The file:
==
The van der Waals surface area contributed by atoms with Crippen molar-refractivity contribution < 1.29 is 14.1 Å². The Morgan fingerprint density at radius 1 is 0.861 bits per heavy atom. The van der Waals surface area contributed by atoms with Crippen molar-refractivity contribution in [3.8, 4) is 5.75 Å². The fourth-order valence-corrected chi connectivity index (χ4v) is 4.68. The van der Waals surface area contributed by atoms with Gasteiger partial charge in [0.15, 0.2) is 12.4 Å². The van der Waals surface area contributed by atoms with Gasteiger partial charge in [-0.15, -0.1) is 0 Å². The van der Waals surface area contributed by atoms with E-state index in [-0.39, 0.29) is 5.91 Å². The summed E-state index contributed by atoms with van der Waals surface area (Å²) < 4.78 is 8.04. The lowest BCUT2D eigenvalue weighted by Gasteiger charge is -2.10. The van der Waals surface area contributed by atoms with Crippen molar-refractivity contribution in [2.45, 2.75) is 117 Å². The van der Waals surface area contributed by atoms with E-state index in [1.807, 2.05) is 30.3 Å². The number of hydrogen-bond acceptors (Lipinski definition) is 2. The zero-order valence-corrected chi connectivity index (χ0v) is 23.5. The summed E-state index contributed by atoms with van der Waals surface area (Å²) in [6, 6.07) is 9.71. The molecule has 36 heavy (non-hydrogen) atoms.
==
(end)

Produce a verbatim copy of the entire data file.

The van der Waals surface area contributed by atoms with Crippen molar-refractivity contribution < 1.29 is 14.1 Å². The Morgan fingerprint density at radius 1 is 0.861 bits per heavy atom. The van der Waals surface area contributed by atoms with Crippen molar-refractivity contribution in [3.8, 4) is 5.75 Å². The fourth-order valence-corrected chi connectivity index (χ4v) is 4.68. The van der Waals surface area contributed by atoms with Gasteiger partial charge in [0.15, 0.2) is 12.4 Å². The van der Waals surface area contributed by atoms with Gasteiger partial charge in [-0.15, -0.1) is 0 Å². The van der Waals surface area contributed by atoms with E-state index in [-0.39, 0.29) is 5.91 Å². The summed E-state index contributed by atoms with van der Waals surface area (Å²) < 4.78 is 8.04. The lowest BCUT2D eigenvalue weighted by Gasteiger charge is -2.10. The van der Waals surface area contributed by atoms with Crippen molar-refractivity contribution in [2.45, 2.75) is 117 Å². The van der Waals surface area contributed by atoms with E-state index in [1.807, 2.05) is 30.3 Å². The number of hydrogen-bond acceptors (Lipinski definition) is 2. The zero-order valence-corrected chi connectivity index (χ0v) is 23.5. The summed E-state index contributed by atoms with van der Waals surface area (Å²) in [6, 6.07) is 9.71. The molecule has 36 heavy (non-hydrogen) atoms.